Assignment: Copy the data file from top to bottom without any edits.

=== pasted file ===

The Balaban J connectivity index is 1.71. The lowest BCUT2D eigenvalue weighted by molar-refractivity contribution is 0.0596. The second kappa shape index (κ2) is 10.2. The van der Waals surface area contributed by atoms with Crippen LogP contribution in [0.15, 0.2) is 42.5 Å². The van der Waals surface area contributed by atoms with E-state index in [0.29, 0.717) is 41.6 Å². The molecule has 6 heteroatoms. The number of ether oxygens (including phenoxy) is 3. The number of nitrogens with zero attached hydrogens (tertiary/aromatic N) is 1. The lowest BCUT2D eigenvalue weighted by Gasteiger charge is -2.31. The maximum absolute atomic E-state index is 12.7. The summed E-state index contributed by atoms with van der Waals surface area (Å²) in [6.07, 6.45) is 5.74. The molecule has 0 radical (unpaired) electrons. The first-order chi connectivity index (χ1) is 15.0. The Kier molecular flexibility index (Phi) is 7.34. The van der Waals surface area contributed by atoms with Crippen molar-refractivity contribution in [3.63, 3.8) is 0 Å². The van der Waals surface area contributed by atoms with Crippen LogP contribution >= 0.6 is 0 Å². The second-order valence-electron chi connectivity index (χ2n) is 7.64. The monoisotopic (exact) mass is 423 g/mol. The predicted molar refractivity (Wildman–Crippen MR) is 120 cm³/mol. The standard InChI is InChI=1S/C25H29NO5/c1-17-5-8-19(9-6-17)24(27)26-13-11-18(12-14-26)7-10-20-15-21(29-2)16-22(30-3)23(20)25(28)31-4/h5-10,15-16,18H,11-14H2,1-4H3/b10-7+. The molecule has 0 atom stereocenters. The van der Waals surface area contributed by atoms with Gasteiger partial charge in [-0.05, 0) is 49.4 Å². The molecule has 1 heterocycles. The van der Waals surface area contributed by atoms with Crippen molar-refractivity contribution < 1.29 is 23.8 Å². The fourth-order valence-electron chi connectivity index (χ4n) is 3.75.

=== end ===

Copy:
The Balaban J connectivity index is 1.71. The lowest BCUT2D eigenvalue weighted by molar-refractivity contribution is 0.0596. The second kappa shape index (κ2) is 10.2. The van der Waals surface area contributed by atoms with Crippen LogP contribution in [0.15, 0.2) is 42.5 Å². The van der Waals surface area contributed by atoms with E-state index in [0.29, 0.717) is 41.6 Å². The molecule has 6 heteroatoms. The number of ether oxygens (including phenoxy) is 3. The number of nitrogens with zero attached hydrogens (tertiary/aromatic N) is 1. The lowest BCUT2D eigenvalue weighted by Gasteiger charge is -2.31. The maximum absolute atomic E-state index is 12.7. The summed E-state index contributed by atoms with van der Waals surface area (Å²) in [6.07, 6.45) is 5.74. The molecule has 0 radical (unpaired) electrons. The first-order chi connectivity index (χ1) is 15.0. The Kier molecular flexibility index (Phi) is 7.34. The van der Waals surface area contributed by atoms with Crippen molar-refractivity contribution in [3.63, 3.8) is 0 Å². The van der Waals surface area contributed by atoms with Crippen LogP contribution >= 0.6 is 0 Å². The second-order valence-electron chi connectivity index (χ2n) is 7.64. The monoisotopic (exact) mass is 423 g/mol. The predicted molar refractivity (Wildman–Crippen MR) is 120 cm³/mol. The standard InChI is InChI=1S/C25H29NO5/c1-17-5-8-19(9-6-17)24(27)26-13-11-18(12-14-26)7-10-20-15-21(29-2)16-22(30-3)23(20)25(28)31-4/h5-10,15-16,18H,11-14H2,1-4H3/b10-7+. The molecule has 0 atom stereocenters. The van der Waals surface area contributed by atoms with Gasteiger partial charge in [-0.05, 0) is 49.4 Å². The molecule has 1 heterocycles. The van der Waals surface area contributed by atoms with Crippen molar-refractivity contribution < 1.29 is 23.8 Å². The fourth-order valence-electron chi connectivity index (χ4n) is 3.75.